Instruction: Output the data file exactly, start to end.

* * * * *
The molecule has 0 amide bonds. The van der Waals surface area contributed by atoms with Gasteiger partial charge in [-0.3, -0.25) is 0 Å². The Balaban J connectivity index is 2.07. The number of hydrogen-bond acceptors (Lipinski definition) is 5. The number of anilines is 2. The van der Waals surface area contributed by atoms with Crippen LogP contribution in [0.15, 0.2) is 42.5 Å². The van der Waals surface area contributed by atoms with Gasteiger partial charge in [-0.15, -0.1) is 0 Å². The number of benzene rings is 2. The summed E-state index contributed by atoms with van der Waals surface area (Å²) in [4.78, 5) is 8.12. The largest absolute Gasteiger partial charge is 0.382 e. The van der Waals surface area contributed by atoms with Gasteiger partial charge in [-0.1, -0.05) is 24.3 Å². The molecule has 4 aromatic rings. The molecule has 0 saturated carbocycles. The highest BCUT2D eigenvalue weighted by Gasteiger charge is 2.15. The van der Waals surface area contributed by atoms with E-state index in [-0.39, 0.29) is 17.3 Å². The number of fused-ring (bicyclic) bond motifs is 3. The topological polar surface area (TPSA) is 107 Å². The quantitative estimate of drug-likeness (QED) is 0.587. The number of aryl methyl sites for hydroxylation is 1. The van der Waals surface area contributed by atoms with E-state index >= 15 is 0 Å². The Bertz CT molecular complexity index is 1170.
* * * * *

The molecule has 0 amide bonds. The van der Waals surface area contributed by atoms with Gasteiger partial charge in [-0.3, -0.25) is 0 Å². The Balaban J connectivity index is 2.07. The number of hydrogen-bond acceptors (Lipinski definition) is 5. The number of anilines is 2. The van der Waals surface area contributed by atoms with Crippen LogP contribution in [0.15, 0.2) is 42.5 Å². The van der Waals surface area contributed by atoms with Gasteiger partial charge in [-0.15, -0.1) is 0 Å². The number of benzene rings is 2. The summed E-state index contributed by atoms with van der Waals surface area (Å²) in [4.78, 5) is 8.12. The largest absolute Gasteiger partial charge is 0.382 e. The van der Waals surface area contributed by atoms with Gasteiger partial charge in [-0.1, -0.05) is 24.3 Å². The molecule has 4 aromatic rings. The molecule has 0 saturated carbocycles. The highest BCUT2D eigenvalue weighted by Gasteiger charge is 2.15. The van der Waals surface area contributed by atoms with E-state index in [-0.39, 0.29) is 17.3 Å². The number of fused-ring (bicyclic) bond motifs is 3. The topological polar surface area (TPSA) is 107 Å². The quantitative estimate of drug-likeness (QED) is 0.587. The number of aryl methyl sites for hydroxylation is 1. The van der Waals surface area contributed by atoms with E-state index >= 15 is 0 Å². The Bertz CT molecular complexity index is 1170.